Opening the 2015 International Bunker Industry Association (IBIA) Convention in Cancun, Mexico, the organisation’s chairman, Jens Maul Jorgensen, called on delegates to use the event to “get closer top each other” and understand each other more. He told the nearly 100 delegates that they should engage in “open and honest” discussions over the next two days.
In his keynote speech IBIA vice chairman Robin Meech stressed the need for “level playing” once the global sulphur cap of 0.5 percent comes into force in 2020 or 2025. He mooted that IBIA should propose at IMO that countries signatory to MARPOL Annexe VI should enforce a new regulation prohibiting vessels from having onboard fuel which they cannot burn in compliance with MARPOL.
Introducing the wide range of topics being covered Mr Jorgensen said that quantity and quality remained an area where as an industry “we never learn”. But, he added, “we have to”.
This year’s event focuses on “The Americas: A Continent of Opportunities”. In her report on the market in Mexico, Leonor Mondragon Lopez, Director General Navalmex Combustibles explained how regulation has effectively prevented the country from taking advantage of it position as a substantial producer of crude oil and refined products. Although private companies have been allowed to operate in the sector since 1994, state-owned oil company Pemex reatins a dominant position but has little interest in selling bunkers. Consequently very little bunkers are sold at present. However Ms Lopez said that reforms now being pushed through offered a promising future with much greater freedom for private companies to own and operate bunkering faculties.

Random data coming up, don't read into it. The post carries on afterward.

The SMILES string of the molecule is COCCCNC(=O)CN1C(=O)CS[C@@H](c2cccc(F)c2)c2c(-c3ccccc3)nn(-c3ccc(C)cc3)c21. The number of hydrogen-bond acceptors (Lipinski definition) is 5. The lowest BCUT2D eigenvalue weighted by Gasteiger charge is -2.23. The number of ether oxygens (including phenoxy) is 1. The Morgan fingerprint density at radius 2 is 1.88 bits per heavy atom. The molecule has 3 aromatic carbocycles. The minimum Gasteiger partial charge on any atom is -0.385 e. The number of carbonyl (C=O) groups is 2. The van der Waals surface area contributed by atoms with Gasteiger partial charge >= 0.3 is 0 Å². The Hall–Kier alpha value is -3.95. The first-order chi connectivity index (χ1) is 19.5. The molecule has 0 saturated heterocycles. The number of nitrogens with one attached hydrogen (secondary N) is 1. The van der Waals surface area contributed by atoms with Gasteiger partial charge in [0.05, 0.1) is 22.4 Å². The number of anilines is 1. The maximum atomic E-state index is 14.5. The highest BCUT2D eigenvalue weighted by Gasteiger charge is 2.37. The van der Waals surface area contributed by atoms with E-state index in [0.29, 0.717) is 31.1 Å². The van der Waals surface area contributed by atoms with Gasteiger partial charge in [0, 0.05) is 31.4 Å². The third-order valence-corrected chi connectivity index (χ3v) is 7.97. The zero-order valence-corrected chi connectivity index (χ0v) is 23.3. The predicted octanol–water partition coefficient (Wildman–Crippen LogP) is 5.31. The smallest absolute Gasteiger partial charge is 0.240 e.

Niki Vukelja, Vice Chair, Panama Maritime Chamber and CEO of Maritime Advisors & Developers emphasised that the country had a large reserve of storage capacity, with only about 10 percent being used. He explained the Panama Bunkering Procedure was one of several major bunkering projects underway, to coincide with the opening next year of the new expansion of the Panama Canal. While Suez had taken some bunker sales from Panama, Mr Vukelja, said sales were up about 25 percent in 2014 over the previous year. He said however that it was clear what the effect of the expansion would be. It could be that fewer, larger vessels would use the canal but what effect that would have on bunker sales remained to be seen though some observers expected a dip in volumes.
Presenting an overview of the Caribbean market, Anne Ghent CEO of Ventrin Petroleum, of Trinidad, noted the region had a small bunker market but had a strategic position on important trade routes. She pointed out that there was a fair amount of storage but little refining capacity.
Independent consultant Nigel Draffin reported on the situation in Europe. He stressed financial difficulties were causing business failure. Some companies have gone down but other problems were bubbling along under the surface. He noted also the major oil companies were expanding their bunkering operations, reversing a trend seen since the 1970s.
The first morning’s programme was concluded with a presentation by Muchamed Elfian Harun, Assistant Director (Bunker Services), Maritime and Port Authority of Singapore (MPA). He stressed that the MPA’s mission was to promote Singapore as a “safe and trusted” bunkering port. He said that the move to mandate the use of mass flow meters (MFM) by 2017 would make the market more transparent. A Technical Reference on MFM would be published in January next year.”